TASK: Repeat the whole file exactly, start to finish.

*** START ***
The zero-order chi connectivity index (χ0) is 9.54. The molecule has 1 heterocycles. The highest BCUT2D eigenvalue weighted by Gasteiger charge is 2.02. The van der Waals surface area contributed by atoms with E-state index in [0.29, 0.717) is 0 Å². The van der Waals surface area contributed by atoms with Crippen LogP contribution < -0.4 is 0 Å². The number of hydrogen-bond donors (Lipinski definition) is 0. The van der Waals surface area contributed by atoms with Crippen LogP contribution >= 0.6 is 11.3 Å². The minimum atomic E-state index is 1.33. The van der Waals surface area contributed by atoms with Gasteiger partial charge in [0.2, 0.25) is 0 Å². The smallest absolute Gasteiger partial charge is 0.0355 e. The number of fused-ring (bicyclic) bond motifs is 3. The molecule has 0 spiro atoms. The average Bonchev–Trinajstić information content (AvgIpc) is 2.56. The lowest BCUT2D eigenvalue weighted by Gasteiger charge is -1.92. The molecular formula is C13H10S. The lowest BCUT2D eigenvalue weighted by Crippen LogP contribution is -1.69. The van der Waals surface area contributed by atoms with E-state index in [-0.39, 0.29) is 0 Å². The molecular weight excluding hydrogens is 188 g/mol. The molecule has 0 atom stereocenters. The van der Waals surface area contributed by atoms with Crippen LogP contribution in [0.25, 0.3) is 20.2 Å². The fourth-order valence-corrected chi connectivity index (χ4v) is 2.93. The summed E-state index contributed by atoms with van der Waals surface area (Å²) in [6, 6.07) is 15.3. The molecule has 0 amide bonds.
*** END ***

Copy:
The zero-order chi connectivity index (χ0) is 9.54. The molecule has 1 heterocycles. The highest BCUT2D eigenvalue weighted by Gasteiger charge is 2.02. The van der Waals surface area contributed by atoms with E-state index in [0.29, 0.717) is 0 Å². The van der Waals surface area contributed by atoms with Crippen LogP contribution < -0.4 is 0 Å². The number of hydrogen-bond donors (Lipinski definition) is 0. The van der Waals surface area contributed by atoms with Crippen LogP contribution >= 0.6 is 11.3 Å². The minimum atomic E-state index is 1.33. The van der Waals surface area contributed by atoms with Gasteiger partial charge in [0.2, 0.25) is 0 Å². The smallest absolute Gasteiger partial charge is 0.0355 e. The number of fused-ring (bicyclic) bond motifs is 3. The molecule has 0 spiro atoms. The average Bonchev–Trinajstić information content (AvgIpc) is 2.56. The lowest BCUT2D eigenvalue weighted by Gasteiger charge is -1.92. The molecular formula is C13H10S. The lowest BCUT2D eigenvalue weighted by Crippen LogP contribution is -1.69. The van der Waals surface area contributed by atoms with E-state index in [-0.39, 0.29) is 0 Å². The molecular weight excluding hydrogens is 188 g/mol. The molecule has 0 atom stereocenters. The van der Waals surface area contributed by atoms with Crippen LogP contribution in [0.25, 0.3) is 20.2 Å². The fourth-order valence-corrected chi connectivity index (χ4v) is 2.93. The summed E-state index contributed by atoms with van der Waals surface area (Å²) in [6, 6.07) is 15.3. The molecule has 0 amide bonds.